In the more inclusive models, there was evidence of a strong interaction between vitamin D status and MS status (p=0.007 for interaction term when vitamin D levels dichotomized; p=0.035 when vitamin D was continuous). Among MS/CIS patients, vitamin D sufficiency was associated with a higher CMV antibody level (coefficient 1.04, 95% CI [0.36, 1.73], p=0.004), while sufficient vitamin D levels in controls were associated with lower CMV antibody levels (coefficient −1.10, 95% CI [−2.44, 0.25], p=0.11). When vitamin D was modeled as a continuous variable, greater vitamin D levels in MS patients were associated with higher antibody levels to CMV (coefficient 0.04, 95% CI [0.01, 0.07], p=0.004); however, the association of vitamin D levels and CMV antibody levels in controls appeared to be less meaningful than in the prior model (p=0.38). Regardless of how vitamin D was modeled, MS patients with lower/insufficient vitamin D had lower CMV antibody levels than controls. There was no evidence of MS confounding an association between vitamin D status and CMV antibody levels. Adding the day of the year on which the blood was drawn was not associated with a meaningful change in the estimates.
Herpes Simplex Virus-1 and -2
Only age appeared to be meaningfully associated with HSV-1 antibody levels. In multivariate models (with dichotomized vitamin D, DRB1 status, race, and ethnicity), each one year older age at blood collection was associated with a lower HSV-1 antibody level (beta coefficient −0.16, 95% CI [−0.34, 0.02], p=0.085); the results were similar in models in which vitamin D was a continuous covariate (). There was no meaningful difference when the blood draw date was added to the models. There appeared to be a possible interaction between MS/CIS status and vitamin D level (p=0.18), but analyses stratified by MS/CIS status did not show meaningful differences. Interaction could not be assessed in models in which vitamin D was dichotomous because there were no controls positive for antibodies to HSV-1 who had sufficient vitamin D levels. MS/CIS status did not appear to be a confounder in the association between vitamin D levels and HSV-1 antibody levels.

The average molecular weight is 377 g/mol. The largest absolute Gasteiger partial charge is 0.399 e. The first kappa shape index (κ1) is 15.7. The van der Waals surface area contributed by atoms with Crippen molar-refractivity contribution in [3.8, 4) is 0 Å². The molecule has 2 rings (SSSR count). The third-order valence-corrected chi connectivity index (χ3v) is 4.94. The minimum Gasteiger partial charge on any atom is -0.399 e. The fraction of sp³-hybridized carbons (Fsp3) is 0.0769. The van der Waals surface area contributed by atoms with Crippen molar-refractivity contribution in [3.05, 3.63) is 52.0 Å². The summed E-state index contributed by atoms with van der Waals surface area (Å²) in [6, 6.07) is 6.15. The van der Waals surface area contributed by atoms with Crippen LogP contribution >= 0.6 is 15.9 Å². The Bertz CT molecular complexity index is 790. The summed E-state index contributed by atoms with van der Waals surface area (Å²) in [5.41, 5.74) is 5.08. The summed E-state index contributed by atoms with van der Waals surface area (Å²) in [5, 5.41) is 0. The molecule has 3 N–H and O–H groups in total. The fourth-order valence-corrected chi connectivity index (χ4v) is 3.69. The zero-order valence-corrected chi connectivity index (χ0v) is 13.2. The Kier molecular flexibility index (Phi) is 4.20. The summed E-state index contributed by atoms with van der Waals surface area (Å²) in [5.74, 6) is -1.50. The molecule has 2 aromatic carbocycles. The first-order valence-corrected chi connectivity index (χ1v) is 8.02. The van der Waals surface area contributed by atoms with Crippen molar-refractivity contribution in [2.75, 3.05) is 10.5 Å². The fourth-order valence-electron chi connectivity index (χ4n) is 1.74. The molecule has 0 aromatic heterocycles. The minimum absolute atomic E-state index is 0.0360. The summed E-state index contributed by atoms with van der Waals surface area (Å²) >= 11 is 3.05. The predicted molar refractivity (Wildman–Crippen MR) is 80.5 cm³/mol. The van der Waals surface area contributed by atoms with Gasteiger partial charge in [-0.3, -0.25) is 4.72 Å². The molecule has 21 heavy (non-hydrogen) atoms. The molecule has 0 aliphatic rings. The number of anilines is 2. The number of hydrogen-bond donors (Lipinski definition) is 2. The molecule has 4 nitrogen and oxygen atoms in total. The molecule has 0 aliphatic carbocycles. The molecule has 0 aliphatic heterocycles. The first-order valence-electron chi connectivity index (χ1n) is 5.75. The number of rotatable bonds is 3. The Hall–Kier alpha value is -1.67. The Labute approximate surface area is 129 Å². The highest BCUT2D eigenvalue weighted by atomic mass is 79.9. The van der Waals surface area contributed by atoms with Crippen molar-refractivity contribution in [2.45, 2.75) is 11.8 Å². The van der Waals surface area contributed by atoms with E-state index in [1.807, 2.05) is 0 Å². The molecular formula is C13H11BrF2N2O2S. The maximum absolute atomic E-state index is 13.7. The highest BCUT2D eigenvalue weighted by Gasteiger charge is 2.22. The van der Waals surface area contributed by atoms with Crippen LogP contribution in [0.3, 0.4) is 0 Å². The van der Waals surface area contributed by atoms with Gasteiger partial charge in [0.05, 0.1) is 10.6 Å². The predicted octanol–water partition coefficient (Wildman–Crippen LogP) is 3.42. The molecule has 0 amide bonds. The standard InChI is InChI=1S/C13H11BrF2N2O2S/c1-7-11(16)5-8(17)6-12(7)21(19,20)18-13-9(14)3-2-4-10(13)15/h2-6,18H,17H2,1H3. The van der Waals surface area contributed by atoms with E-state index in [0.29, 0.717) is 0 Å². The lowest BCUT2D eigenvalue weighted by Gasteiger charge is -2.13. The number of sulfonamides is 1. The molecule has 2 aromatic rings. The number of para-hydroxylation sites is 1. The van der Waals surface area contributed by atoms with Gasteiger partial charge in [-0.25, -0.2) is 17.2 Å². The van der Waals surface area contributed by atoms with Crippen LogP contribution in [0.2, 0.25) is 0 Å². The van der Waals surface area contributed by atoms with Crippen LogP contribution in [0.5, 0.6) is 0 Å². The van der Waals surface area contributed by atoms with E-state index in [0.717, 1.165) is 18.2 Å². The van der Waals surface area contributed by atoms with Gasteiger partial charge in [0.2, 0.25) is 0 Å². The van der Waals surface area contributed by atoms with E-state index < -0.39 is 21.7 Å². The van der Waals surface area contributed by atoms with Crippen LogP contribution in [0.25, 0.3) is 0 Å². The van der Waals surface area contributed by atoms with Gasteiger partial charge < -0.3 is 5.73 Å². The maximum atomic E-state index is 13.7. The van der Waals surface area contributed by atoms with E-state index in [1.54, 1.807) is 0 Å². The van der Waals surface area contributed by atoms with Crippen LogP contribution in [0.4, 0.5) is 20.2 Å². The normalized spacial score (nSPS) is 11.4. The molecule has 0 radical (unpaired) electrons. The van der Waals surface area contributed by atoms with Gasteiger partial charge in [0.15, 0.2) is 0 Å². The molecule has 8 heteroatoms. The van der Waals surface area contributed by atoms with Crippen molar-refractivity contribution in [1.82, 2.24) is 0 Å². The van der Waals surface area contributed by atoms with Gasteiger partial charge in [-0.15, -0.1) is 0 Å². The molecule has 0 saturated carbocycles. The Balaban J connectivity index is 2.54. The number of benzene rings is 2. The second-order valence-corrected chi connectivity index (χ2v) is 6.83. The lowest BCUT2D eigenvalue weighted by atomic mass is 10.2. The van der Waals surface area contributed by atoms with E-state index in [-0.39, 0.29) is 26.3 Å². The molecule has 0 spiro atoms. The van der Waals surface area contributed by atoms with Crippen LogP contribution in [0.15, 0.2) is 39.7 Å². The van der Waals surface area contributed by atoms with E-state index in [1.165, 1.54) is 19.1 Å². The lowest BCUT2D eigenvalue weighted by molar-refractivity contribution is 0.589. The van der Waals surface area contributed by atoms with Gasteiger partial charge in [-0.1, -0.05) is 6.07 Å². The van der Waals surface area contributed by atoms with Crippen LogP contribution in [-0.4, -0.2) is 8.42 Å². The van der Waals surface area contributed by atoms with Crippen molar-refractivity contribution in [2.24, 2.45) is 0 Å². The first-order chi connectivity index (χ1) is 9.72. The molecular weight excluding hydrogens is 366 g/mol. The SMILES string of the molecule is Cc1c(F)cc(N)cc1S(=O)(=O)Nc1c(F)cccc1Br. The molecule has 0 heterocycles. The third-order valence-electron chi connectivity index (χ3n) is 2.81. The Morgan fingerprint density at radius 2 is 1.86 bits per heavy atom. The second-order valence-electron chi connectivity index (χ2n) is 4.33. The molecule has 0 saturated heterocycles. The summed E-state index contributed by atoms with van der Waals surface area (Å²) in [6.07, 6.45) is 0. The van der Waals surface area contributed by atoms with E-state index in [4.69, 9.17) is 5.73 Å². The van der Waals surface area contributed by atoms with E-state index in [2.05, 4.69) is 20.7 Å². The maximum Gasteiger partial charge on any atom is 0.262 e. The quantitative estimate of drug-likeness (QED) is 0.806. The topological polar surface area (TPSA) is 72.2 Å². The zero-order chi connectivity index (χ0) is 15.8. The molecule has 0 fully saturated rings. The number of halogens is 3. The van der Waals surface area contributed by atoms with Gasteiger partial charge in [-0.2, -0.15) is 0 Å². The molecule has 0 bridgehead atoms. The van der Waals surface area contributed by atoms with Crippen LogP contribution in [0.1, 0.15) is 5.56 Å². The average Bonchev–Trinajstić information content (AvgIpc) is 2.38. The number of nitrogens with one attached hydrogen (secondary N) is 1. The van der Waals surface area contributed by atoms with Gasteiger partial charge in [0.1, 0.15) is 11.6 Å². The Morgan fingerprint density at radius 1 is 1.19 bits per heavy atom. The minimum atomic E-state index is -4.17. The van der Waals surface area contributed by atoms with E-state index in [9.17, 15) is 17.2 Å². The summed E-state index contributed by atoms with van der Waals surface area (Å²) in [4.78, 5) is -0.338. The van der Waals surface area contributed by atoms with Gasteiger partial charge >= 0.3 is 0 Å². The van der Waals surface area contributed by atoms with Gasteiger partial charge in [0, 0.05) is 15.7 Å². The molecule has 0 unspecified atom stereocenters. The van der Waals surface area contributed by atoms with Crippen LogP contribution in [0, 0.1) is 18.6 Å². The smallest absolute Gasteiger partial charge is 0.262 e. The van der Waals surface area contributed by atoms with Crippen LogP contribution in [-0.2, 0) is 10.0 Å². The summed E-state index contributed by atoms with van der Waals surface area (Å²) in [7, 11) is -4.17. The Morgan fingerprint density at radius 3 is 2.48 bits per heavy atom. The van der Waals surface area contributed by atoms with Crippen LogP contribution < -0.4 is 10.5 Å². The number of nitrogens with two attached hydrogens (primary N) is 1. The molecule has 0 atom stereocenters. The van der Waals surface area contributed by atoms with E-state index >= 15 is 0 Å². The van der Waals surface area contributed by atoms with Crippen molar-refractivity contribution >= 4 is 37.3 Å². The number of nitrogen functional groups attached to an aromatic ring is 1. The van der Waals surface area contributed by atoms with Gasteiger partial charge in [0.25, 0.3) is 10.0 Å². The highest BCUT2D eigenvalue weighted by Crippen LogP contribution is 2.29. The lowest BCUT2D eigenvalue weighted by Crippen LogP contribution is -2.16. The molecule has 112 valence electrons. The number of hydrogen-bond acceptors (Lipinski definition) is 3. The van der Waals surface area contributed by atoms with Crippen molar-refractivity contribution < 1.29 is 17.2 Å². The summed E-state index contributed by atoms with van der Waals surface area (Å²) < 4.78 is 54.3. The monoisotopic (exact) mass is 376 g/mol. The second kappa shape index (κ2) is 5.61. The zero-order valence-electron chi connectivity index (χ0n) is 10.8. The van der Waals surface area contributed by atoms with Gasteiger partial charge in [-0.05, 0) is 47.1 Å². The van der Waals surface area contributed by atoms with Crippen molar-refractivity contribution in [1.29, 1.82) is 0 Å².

Among HSV-2-positive patients, vitamin D levels were weakly associated with HSV-2 antibody levels when vitamin D was a continuous, but not a binary, variable (coefficient for 1 ng/mL greater vitamin D level= 0.03, 95% CI [0.00, 0.07], p=0.08); non-white race also tended to be associated with higher antibody levels (). Adding the day of the year on which the blood was drawn was not associated with a meaningful change in the estimates. MS/CIS status did not appear to confound the association of vitamin D and HSV-2 antibody levels, although in the models that had vitamin D as a continuous variable, there was evidence for a possible interaction (p=0.12 for interaction term). Among those with MS/CIS, each 1 ng/mL greater vitamin D level was associated with a higher HSV-2 antibody levels (coefficient 0.05, 95% CI [0.01, 0.09], p=0.030), while vitamin D did not appear to be associated with the antibody levels in controls. Such an interaction was not apparent when vitamin D was treated as a binary covariate.